New suggested gene drive applications include deployment for combatting fall army worm and Bactrocera dorsalis pests in sub-Saharan Africa [Ogaugwu et al., (2019) CRISPR in Sub- Saharan Africa: Applications and Education. Trends in Biotechnology, Vol. 37, No. 3].

On a broader note, the targeting of increasing numbers of pests raises further questions as to who defines a “pest” and in relation to which economic interests and ecological systems, with potential impacts with regards the important ecological roles of certain species/ “pests” in local economies. 

Finally, the transition towards modifying wild populations instead of cultivated species (both with gene drives and genome editing conservation applications) raises added complexities and novel concerns regarding the potential for adverse consequences on semi-natural and natural ecosystems that now go beyond agroecosystems.

I look forward to discussing in more detail, the potential impacts of new developments and applications vis-à-vis the three objectives of the convention, in the later sections of the forum.
(edited on 2019-03-10 00:52 UTC by Eva Sirinathsinghji)
posted on 2019-03-08 13:21 UTC by Dr. Eva Sirinathsinghji, Third World Network
RE: Synbio online forum- Welcome message from Moderators [#9445]
Just to extend the discussion on delivery methods of new GM/synbio techniques that are transferring the laboratory to the field, and the issue of spray methods raised by comment #9442, I would like to draw attention to a recent publication in the therapeutic field working on the development of aerosol sprays to deliver genome editing machinery. [Zhang H, Bahamondez-Canas TF, Zhang Y, Leal J, Smyth HDC. (2018). PEGylated Chitosan for Nonviral Aerosol and Mucosal Delivery of the CRISPR/Cas9 System in Vitro. Mol Pharm Vol 15(11):4814-4826].

Thank you
posted on 2019-03-09 12:44 UTC by Dr. Eva Sirinathsinghji, Third World Network
RE: Synbio online forum- Welcome message from Moderators [#9417]
Dear all,
I am Jussi Jäntti from VTT Technical Research Centre of Finland where I am a research team leader for Production host engineering.

A lot of highly useful information has already been provided by comments in this forum.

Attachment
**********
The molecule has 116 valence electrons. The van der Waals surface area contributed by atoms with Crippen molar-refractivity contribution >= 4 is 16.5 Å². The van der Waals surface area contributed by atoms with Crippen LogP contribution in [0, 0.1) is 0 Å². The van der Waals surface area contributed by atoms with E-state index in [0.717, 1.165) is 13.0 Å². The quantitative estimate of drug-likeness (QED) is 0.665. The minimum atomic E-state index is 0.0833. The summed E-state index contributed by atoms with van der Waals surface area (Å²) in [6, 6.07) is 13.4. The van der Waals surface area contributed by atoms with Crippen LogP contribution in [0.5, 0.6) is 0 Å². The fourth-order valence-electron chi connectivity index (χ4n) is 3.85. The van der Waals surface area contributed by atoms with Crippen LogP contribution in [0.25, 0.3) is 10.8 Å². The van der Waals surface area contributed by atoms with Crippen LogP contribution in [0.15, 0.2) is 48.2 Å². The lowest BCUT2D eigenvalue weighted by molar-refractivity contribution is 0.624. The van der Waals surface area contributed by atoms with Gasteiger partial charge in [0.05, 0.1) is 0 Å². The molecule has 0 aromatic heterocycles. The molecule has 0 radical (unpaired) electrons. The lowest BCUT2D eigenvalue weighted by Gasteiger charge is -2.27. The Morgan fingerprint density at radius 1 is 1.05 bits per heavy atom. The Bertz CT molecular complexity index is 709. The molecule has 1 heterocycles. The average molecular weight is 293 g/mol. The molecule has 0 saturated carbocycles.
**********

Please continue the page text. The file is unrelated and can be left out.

I would like to continue on the theme that Paul Freemont [#9409] brought up.

The engineering biology/synthetic biology field is indeed moving towards increasingly automated high throughput systems for strain engineering. The concept of a design, build, test, learn-cycle is already in use in molecular foundries in the USA (e.g. http://web.mit.edu/foundry/; http://www.londondnafoundry.co.uk/foundry). This approach is not restricted to these centers, but is already part of business operation of several companies (e.g. Ginkgo Bioworks, Amyris, Zymergen).

In addition to the significant UK efforts in this discipline, the EU funded IBISBA project (https://www.ibisba.eu/) is on the ESFRI roadmap, and will expand the availability of strain engineering in Europe.

From biotechnological point of view only a minimal fraction of microbes (species diversity) are currently used that may be suitable for production of the increasingly broad range of chemical compounds in an industrial setting. The development of tools such as CRISPR and high throughput methods for strain variant generation are likely to speed up the use of biological approaches to tackle many of the grand challenges we are facing.
posted on 2019-03-08 13:54 UTC by Mr. Jussi Jantti, VTT Technical Research Centre of Finland
RE: Synbio online forum- Welcome message from Moderators [#9418]
Hello everyone. My name is Jenna Shinen and I am a Senior Advisor contracted in the Office of Conservation and Water, at the U.S. Department of State.  I also served on the 2017 AHTEG on Synthetic Biology.  I am pleased to join the discussion on the forum, and thank the moderators for their work and the thoughtful comments of the other participants in the forum.

I agree with previous posts (#9379, #9383, #9395, and others) that have emphasized new advances in applications rather than on the technologies themselves. Since the 2017 AHTEG, we have seen an increasing number of potentially beneficial applications of biotechnology tools with relevance to the objectives of the Convention.  There is a broad range of new applications and products using synthetic biology technologies such as genome editing, including public health and medicine, agriculture and livestock, industrial uses, species conservation, environmental remediation, water resources management, and invasive species control, to name a few.  Many of these applications have already been helpfully highlighted in previous posts.